American Made is the latest "so crazy, it must be real" story to hit Hollywood in the form of a major action movie. The film stars Tom Cruise as Barry Seal, a pilot, turned drug runner, turned DEA agent, turned possible CIA operative. The real story of American Made is so wild, it's almost impossible to make a distinction between fact and fiction in the movie, except when it comes to what happened to Barry Seal's family. American Made puts a lot of emphasis on Barry's family life, especially his love for his wife, Lucy (Sarah Wright), and that family man status is one of those aspects of the film that, for all intents and purposes, was actually true.
In American Made, Barry Seal's family consists of his wife and their three children, two boys and one girl, all seen at various stages in their lives throughout the film. After Barry — spoiler alert — is murdered by Medellin Cartel assassins (or CIA operatives, depending on who you believe), all the riches earned by Barry's illegal dealings (already dwindling) disappear, and Lucy is seen working at KFC to support herself and her three children. In real life, Lucy was actually Debbie Dubois Seal (aka Deborah Seal). And following her husband's death, she too fell upon hard times.
Seal's arrests for drug trafficking and illegal activities leading up to his death led to government seizures of his property and estate. Debbie, who described Seal to The Daily Mail as "an adrenaline junkie," also told the paper that she and her children were left to survive on Seal's life insurance. "The millions of dollars they said he made — if he did, he was holding out on me," she said.
It's unclear whether or not Debbie did actually work in the food service industry after Seal's death, as her character does in the film. However, she was working in a restaurant when the two met, so perhaps there is a grain of truth to that small detail. As for their three children — Aaron, Christine, and Dean — they are just regular adults living their lives. Debbie actually lives with her daughter, according to The Daily Mail, and the three of them participated in the making of American Made, along with their mother. Director Doug Liman said that they helped him and writer Gary Spinelli learn more personal stories about Barry, not just the tall tales of the drug world.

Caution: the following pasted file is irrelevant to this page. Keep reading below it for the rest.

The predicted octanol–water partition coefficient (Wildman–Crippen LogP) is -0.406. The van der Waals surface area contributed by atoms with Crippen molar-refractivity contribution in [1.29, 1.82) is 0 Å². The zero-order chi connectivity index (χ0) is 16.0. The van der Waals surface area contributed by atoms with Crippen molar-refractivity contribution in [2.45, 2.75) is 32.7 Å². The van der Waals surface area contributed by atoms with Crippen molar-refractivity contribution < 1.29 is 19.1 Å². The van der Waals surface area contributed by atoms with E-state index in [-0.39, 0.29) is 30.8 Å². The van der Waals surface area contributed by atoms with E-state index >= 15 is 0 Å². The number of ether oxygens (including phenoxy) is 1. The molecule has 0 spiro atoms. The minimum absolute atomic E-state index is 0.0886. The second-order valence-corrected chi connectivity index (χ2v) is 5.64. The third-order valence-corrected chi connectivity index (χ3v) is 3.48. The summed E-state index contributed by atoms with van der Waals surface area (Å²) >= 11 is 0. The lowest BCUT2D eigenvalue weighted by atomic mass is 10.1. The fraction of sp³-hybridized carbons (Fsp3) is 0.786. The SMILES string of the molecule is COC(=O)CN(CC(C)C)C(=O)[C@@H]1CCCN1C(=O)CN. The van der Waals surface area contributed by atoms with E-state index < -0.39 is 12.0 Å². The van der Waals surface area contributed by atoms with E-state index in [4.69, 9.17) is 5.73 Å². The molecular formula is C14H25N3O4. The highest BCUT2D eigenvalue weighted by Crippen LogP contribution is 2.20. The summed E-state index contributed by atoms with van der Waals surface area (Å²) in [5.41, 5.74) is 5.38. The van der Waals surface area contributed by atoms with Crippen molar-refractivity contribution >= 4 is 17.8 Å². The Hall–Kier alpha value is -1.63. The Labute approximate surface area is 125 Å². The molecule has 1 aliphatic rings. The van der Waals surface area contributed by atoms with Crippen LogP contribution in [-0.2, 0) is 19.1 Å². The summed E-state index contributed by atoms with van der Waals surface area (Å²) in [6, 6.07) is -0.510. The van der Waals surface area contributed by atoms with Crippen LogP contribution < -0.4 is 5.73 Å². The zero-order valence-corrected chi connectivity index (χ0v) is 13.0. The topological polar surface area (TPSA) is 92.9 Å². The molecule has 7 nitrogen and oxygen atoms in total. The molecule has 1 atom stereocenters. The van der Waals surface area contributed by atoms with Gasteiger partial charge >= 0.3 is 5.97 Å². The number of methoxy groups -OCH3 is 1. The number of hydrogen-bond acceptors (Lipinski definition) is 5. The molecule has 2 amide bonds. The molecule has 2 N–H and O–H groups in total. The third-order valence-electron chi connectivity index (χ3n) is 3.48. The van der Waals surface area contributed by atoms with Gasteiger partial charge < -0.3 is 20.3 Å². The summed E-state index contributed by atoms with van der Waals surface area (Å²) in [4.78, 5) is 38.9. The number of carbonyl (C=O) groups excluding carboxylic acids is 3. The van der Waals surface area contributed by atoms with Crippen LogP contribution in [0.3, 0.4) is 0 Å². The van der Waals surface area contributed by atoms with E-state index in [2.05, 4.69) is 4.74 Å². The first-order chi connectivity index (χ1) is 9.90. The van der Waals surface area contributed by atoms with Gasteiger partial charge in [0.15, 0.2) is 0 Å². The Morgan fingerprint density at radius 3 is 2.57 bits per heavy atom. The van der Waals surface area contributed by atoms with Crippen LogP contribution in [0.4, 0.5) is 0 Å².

"His [Cruise's] character is inspired by the stories we learned about Barry, and a lot of times, stories like this, not only do journalists look at the veracity of the actual events portrayed, but also the personal aspects," Liman said in an interview with Vulture. "In the case of our story, Barry's wife showed us a photo of her visiting him in a Guatemalan prison on his birthday and cutting his birthday cake with a machete."
Barry Seal's real family does not appear to have participated much in the official promotion of American Made. Perhaps they choose to steer away from the spotlight, or maybe they don't want people to think American Made is a completely factual story. (As noted above, the filmmakers were more inspired by Seal's story than they were faithful to it.) Regardless of the reason why, Seal's family seem to have chosen not to put publicize themselves directly during the press tour for the film. Because they don't live in the public eye, it's hard to say what, exactly, Seal's widow and children are up to right now. Whatever it is, though, you can be sure it probably isn't half as crazy as the legend of Barry Seal.